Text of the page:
(2) A person is not guilty of an offence under this Part if he proves—

(a) that he believed certain circumstances to exist;

(b) that his belief was reasonable; and

(c) that it was reasonable for him to act as he did in the circumstances as he believed them to be.

(3) Factors to be considered in determining whether it was reasonable for a person to act as he did include—

(a) the seriousness of the anticipated offence (or, in the case of an offence under section 46, the offences specified in the indictment);

(b) any purpose for which he claims to have been acting;

(c) any authority by which he claims to have been acting.

In light of the defence of acting reasonably in the knowledge of the circumstances that the current state of Internet filtering being that there are competing ISPs who do not filter coupled with the fact that the honourable Justice Arnold only ordered Sky, BT, TalkTalk et al to block or at least impede access to certain sites but has not made accessing (or providing access) to those sites a crime I have rewritten RoutingPacketsIsNotACrime.uk to be a general purpose selective routing PAC platform for UK users on filtered Internet connections.

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Building a PIPCU Resistant Immunicity Style Proxy Using Tor

A Little History

In June 2004 BT took the step of putting technical measures in place that allowed them to censor the Internet.

At the time there was muffled dissent at the idea of creating and deploying such technology but those voices were silenced by accusations that opposition to CleanFeed was to support the abuse of children.

We warned that this was the start of a slippery slope.

In 2011 the MPA took BT to court in an attempt to block Newzbin, when the Honourable Justice Arnold understood that BT already had an Internet censorship system in place he ordered it to be used to block Newzbin

In respect of its customers to whose internet service the system known as Cleanfeed is applied whether optionally or otherwise, [BT] shall within 14 days adopt the following technical means to block or attempt to block access by its customers to the website known as Newzbin2 currently accessible at www.newzbin.com, its domains and sub-domains and including payments.newzbin.com and any other IP address or URL whose sole or predominant purpose is to enable or facilitate access to the Newzbin2 websiteHon Justice Arnold

On the back of the Newzbin success various other private entities took to the High Court to chase more ISPs and in February 2012 the Honourable Justice Arnold ruled

… that both users and the operators of TPB infringe the copyrights of the Claimants (and those they represent) in the UK.Hon Justice Arnold

The result of this ruling was that BT, TalkTalk, Sky and others were required to take measures to block or at least impede access by their customers to a peer-to-peer (“P2P”) file-sharing website called The Pirate Bay (“TPB”).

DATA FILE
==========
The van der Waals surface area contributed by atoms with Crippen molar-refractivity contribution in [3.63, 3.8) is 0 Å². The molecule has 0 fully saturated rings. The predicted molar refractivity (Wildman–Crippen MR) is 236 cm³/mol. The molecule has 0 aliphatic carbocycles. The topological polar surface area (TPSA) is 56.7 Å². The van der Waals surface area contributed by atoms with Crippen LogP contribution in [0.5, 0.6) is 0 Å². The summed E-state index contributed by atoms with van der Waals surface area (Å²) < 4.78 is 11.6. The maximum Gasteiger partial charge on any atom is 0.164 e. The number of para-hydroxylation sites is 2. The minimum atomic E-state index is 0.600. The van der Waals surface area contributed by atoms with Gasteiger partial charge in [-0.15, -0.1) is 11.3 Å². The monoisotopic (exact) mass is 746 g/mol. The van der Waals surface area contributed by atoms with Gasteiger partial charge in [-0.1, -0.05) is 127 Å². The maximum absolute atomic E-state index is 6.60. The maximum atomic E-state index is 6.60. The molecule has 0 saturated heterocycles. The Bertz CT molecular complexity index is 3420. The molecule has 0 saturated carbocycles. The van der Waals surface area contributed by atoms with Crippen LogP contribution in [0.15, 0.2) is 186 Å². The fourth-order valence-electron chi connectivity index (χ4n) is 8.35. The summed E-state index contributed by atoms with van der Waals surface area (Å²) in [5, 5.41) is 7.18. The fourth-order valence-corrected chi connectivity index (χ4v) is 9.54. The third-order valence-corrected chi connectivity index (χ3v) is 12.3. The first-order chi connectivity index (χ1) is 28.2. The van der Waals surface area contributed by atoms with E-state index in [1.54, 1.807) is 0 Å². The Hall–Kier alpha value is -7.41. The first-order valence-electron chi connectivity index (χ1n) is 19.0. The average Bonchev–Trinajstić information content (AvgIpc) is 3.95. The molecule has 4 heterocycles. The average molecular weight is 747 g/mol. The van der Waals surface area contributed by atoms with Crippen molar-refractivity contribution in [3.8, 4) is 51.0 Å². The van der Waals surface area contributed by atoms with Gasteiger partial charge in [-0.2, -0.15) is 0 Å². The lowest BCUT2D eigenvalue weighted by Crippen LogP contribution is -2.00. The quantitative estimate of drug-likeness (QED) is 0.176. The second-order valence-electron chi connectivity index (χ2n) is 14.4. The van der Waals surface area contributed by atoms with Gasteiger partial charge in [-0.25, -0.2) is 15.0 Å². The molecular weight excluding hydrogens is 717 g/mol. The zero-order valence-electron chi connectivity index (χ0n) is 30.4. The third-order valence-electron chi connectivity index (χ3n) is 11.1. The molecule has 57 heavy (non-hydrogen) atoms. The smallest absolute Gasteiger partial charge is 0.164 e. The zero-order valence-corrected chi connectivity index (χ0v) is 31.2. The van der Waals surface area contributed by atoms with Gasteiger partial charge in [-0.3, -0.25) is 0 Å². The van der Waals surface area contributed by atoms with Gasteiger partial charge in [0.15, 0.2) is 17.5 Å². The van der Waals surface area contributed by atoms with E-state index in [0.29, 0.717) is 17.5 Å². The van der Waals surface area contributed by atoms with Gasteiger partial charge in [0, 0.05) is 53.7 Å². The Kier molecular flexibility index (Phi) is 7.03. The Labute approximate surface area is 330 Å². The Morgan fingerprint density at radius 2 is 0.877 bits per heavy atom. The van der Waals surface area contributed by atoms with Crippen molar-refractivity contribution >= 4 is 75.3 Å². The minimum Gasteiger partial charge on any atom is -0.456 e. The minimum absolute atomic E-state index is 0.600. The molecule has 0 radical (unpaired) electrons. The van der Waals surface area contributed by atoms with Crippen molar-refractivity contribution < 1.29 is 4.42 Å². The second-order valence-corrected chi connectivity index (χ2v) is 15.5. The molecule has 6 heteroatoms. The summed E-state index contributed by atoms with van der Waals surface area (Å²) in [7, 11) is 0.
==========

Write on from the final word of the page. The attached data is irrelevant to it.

At the time the OpenRightsGroup issued the following statement;

Blocking the Pirate Bay is pointless and dangerous. It will fuel calls for further, wider and even more drastic calls for internet censorship of many kinds, from pornography to extremism.Jim Killock, Executive Director of the Open Rights Group

So here we are in 2014, a decade after we originally predicted the slippery slope of Internet censorship and we have Court ordered censorship at the behest of foreign private entities, secret URL blocklists courtesy of the IWF, varying levels of Internet Filtering in homes, Internet filtering in coffee shops etc and now the City of London Police appear to be using organised Crime Legislation to intimidate and shut down proxies.

How a PAC Proxy Works

The PAC (Proxy auto-config) file format was originally designed by Netscape in 1996 for the Netscape Navigator 2.0 and is a text file that defines which URLs are to be routed over a proxy and optionally which proxy to use on a per URL basis.

A very basic PAC file could look like this;

function FindProxyForURL(url, host) 
{    
    var list = new Array("wtfismyip.com","www.ipchicken.com");
    for(var i=0; i < list .length; i++)
    {
        if (shExpMatch(host, list[i]))
        {
           return "SOCKS socks.survivetheclaireperryinter.net:9050";
        }
    }
    return "DIRECT";
}

This PAC file defines two URLs (wtfismyip.com and www.ipchicken.com) and tells the browser that these URLs should be routed via the SOCKS proxy socks.survivetheclaireperryinter.net using port 9050. Any other URLs are routed directly (as in not using a proxy).

The Tor Project is one of the most powerful tools we have against Internet censorship and one of the features of a Tor relay is the ability to be used as a SOCKS proxy.

There are lots of Tor relays on the Internet that are configured not only as Bridges, pluggable transports, Exits & relays but also as SOCKS servers. We will create a Tor relay to be coupled with a PAC file to selectively route certain URLs over The Onion Routing network to bypass censorship.

Using the Tor PAC Proxy

To test a Tor powered PAC proxy simply set your Browser Proxy settings to; https://RoutingPacketsIsNotACrime.uk/pac.config?id=piratebay this will allow you to browse to thepiratebay.se via a Tor proxy in Russia.

To create your own list of URLs to route via your Tor proxy start by navigating to https://RoutingPacketsIsNotACrime.uk and identify which URLs you would like to route.

Note that the only URL selected by default is wtfismyip.com. To re-iterate, this is a technical demonstration of Censorship evasion and bypassing censorship is NOT illegal.